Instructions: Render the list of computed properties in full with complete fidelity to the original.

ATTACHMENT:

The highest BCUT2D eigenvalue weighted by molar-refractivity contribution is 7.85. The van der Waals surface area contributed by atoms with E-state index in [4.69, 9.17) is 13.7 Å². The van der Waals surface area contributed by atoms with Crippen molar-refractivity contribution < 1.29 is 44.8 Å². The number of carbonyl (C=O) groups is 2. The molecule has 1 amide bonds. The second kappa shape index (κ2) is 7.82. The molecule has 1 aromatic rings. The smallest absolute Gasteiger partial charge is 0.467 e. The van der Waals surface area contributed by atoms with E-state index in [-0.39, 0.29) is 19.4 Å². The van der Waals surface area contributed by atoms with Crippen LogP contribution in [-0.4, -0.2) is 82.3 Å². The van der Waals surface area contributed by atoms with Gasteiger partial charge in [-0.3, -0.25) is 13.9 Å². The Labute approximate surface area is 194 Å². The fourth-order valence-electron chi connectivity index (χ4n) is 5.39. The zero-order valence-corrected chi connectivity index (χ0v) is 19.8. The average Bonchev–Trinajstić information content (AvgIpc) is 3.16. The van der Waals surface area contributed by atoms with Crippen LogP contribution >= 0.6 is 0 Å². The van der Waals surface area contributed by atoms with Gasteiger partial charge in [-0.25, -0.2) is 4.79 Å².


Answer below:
The highest BCUT2D eigenvalue weighted by molar-refractivity contribution is 7.85. The van der Waals surface area contributed by atoms with E-state index in [4.69, 9.17) is 13.7 Å². The van der Waals surface area contributed by atoms with Crippen molar-refractivity contribution < 1.29 is 44.8 Å². The number of carbonyl (C=O) groups is 2. The molecule has 1 amide bonds. The second kappa shape index (κ2) is 7.82. The molecule has 1 aromatic rings. The smallest absolute Gasteiger partial charge is 0.467 e. The van der Waals surface area contributed by atoms with E-state index in [-0.39, 0.29) is 19.4 Å². The van der Waals surface area contributed by atoms with Crippen LogP contribution in [-0.4, -0.2) is 82.3 Å². The van der Waals surface area contributed by atoms with Gasteiger partial charge in [-0.3, -0.25) is 13.9 Å². The Labute approximate surface area is 194 Å². The fourth-order valence-electron chi connectivity index (χ4n) is 5.39. The zero-order valence-corrected chi connectivity index (χ0v) is 19.8. The average Bonchev–Trinajstić information content (AvgIpc) is 3.16. The van der Waals surface area contributed by atoms with Crippen LogP contribution >= 0.6 is 0 Å². The van der Waals surface area contributed by atoms with Gasteiger partial charge in [-0.25, -0.2) is 4.79 Å².